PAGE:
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"As an artist I’m still dealing with being a refugee" - Interview with M.I.A.

When it comes to progress for Tamils on the island, Maya is less than convinced by the promises of development and economic growth.

“It’s not going to fix itself by denying what happened in the past. It comes from addressing what happened.”

“I just don’t view progress as, you know, we’ve killed a whole bunch of people, but now that we’ve got hotels we can forget about that because we can be on the same level as say Singapore.”

Maya has much to say on the things she’s passionate about. Calling her smart would be an insulting understatement. Her ability to view politics and international issues through her artistic lens is refreshing and eye-opening. But we are the Tamil Guardian so of course we have to ask – why release the video on the 27th of November?

It was a struggle she says. Despite the significance of the date for Tamils, it also happened to be Thanksgiving in the States which had the biggest bearing when releasing the video via Apple.

“It was a bit of everything,” she says. “It was thanksgiving, memorial day in Paris and the Tamil remembrance day.”

“My uncle was also every sick that day and it was very intense for me. But I just couldn’t not put it out on that day.”

 “Across the board it was a very important day for me. I put out that video and made the dedication to my uncle and then he died.”

With the resonance of the release date, we couldn’t help but notice a snap of Karthigai poo – the gloriosa lily – on the star’s Instagram.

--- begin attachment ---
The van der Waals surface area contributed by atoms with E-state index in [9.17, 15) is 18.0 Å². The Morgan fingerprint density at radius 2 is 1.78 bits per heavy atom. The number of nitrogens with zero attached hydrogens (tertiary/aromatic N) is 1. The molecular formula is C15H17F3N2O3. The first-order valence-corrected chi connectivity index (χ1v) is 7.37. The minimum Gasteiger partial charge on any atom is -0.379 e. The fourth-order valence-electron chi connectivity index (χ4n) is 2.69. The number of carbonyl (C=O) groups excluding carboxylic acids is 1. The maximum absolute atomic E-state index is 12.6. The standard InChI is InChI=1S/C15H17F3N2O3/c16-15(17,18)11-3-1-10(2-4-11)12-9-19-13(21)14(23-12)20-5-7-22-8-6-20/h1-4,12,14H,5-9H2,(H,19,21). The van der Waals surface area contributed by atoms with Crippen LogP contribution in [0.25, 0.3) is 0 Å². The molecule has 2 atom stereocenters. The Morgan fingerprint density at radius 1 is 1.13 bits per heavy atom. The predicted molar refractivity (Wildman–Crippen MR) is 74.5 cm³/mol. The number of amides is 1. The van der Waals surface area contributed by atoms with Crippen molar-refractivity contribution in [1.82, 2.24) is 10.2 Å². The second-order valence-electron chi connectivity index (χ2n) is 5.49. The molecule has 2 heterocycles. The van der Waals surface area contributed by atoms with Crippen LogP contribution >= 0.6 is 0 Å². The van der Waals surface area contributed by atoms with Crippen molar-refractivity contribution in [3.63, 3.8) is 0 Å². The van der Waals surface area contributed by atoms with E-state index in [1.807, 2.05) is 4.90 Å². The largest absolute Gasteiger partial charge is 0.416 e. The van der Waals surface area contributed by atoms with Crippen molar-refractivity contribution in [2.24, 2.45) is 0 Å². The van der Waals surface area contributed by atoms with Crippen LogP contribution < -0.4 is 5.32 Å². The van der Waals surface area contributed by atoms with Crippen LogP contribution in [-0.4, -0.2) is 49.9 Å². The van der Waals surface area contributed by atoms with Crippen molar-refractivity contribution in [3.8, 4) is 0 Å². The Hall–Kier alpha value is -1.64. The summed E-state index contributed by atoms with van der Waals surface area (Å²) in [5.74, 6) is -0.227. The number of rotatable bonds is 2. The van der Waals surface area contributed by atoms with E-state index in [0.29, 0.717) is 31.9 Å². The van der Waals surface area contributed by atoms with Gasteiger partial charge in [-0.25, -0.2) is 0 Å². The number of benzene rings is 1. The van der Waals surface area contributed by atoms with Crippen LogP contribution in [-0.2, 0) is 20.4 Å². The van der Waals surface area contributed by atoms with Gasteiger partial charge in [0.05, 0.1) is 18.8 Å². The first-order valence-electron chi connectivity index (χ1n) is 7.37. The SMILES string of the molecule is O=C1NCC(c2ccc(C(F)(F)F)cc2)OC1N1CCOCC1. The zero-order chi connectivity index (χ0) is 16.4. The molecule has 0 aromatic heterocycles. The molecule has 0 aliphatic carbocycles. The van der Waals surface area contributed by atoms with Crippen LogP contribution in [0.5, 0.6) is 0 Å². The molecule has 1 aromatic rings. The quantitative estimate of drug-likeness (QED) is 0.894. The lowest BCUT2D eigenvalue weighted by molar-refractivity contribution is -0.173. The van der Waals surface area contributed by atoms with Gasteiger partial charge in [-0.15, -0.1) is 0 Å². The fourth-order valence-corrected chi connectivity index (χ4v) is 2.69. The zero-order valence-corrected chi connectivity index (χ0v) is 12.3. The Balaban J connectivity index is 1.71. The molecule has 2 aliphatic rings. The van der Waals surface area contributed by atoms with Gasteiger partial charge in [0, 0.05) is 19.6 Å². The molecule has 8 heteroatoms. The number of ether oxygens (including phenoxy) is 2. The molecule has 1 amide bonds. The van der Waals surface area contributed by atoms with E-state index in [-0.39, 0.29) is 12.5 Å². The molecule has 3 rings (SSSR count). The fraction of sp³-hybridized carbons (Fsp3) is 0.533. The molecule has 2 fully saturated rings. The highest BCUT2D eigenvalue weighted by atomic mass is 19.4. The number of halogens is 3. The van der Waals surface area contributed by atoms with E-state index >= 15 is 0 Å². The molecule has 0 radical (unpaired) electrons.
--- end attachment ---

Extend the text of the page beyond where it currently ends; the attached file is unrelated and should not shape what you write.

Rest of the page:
Photograph MIA Universe

 

“It was a very pleasant surprise to find it here in Jamaica. It’s a reminder. When I think of it and when I look at the flower, it makes me want to remember people. And even a symbol like that in Sri Lanka is seen to be threatening and is destroyed by the Sri Lankan government. Just goes to show that it’s not all peaceful in Sri Lanka. It’s just not.”

 

The loss of her uncle has made Maya pensive, pensive about inspiration and the cyclical nature of it.

“I’m happy that my uncle was that migrant that came and worked hard as many other Tamils and refugees do. Lived on the street, drove a Rolls Royce ten years later. He lived in style, helped people, inspired people and contributed to culture. I didn’t forget him and I didn’t forget my dad.”

Maya knows exactly where she is taking that inspiration next.

“I also want to inspire Tamil kids. I know the next person that does something from the Tamil or refugee community may just be inspired from one sentence you write or one song I made and it will go on.”

“There’s a million of us abroad. We’re strong enough to get together and make shit happen in any way possible. We don’t need to pick up guns. We can do it through lots of different ways.”

“In a random way, the war that happened in Sri Lanka and all the hardship and all the sacrifices and all the deaths and all the martyrdom liberated a million Tamils to live abroad. And we shouldn’t forget. And what it has done, it’s made us become part of the future, whether we like it or not.”

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